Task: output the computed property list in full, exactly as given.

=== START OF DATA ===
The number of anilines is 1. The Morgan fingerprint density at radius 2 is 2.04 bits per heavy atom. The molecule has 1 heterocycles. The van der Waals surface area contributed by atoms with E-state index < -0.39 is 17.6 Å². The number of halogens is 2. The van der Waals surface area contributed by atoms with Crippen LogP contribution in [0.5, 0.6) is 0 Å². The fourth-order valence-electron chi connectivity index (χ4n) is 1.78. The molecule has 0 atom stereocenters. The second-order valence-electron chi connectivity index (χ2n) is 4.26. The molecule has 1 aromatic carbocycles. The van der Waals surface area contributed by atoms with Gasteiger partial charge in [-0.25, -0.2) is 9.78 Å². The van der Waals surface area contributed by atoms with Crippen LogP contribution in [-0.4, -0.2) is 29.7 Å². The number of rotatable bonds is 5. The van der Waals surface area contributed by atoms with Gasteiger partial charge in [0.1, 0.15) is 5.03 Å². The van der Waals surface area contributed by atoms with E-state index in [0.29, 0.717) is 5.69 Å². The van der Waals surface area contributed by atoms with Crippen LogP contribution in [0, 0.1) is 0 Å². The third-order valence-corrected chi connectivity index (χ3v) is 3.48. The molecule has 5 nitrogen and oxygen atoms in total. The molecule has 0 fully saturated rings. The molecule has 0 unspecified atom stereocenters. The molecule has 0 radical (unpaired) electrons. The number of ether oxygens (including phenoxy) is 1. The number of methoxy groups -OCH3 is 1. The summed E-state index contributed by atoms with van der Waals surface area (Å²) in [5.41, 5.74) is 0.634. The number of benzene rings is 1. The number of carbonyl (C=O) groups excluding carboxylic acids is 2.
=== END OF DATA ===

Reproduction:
The number of anilines is 1. The Morgan fingerprint density at radius 2 is 2.04 bits per heavy atom. The molecule has 1 heterocycles. The van der Waals surface area contributed by atoms with E-state index < -0.39 is 17.6 Å². The number of halogens is 2. The van der Waals surface area contributed by atoms with Crippen LogP contribution in [0.5, 0.6) is 0 Å². The fourth-order valence-electron chi connectivity index (χ4n) is 1.78. The molecule has 0 atom stereocenters. The second-order valence-electron chi connectivity index (χ2n) is 4.26. The molecule has 1 aromatic carbocycles. The van der Waals surface area contributed by atoms with Gasteiger partial charge in [-0.25, -0.2) is 9.78 Å². The van der Waals surface area contributed by atoms with Crippen LogP contribution in [-0.4, -0.2) is 29.7 Å². The number of rotatable bonds is 5. The van der Waals surface area contributed by atoms with Gasteiger partial charge in [0.1, 0.15) is 5.03 Å². The van der Waals surface area contributed by atoms with E-state index in [0.29, 0.717) is 5.69 Å². The van der Waals surface area contributed by atoms with Crippen LogP contribution in [0, 0.1) is 0 Å². The third-order valence-corrected chi connectivity index (χ3v) is 3.48. The molecule has 5 nitrogen and oxygen atoms in total. The molecule has 0 fully saturated rings. The molecule has 0 unspecified atom stereocenters. The molecule has 0 radical (unpaired) electrons. The number of ether oxygens (including phenoxy) is 1. The number of methoxy groups -OCH3 is 1. The summed E-state index contributed by atoms with van der Waals surface area (Å²) in [5.41, 5.74) is 0.634. The number of benzene rings is 1. The number of carbonyl (C=O) groups excluding carboxylic acids is 2.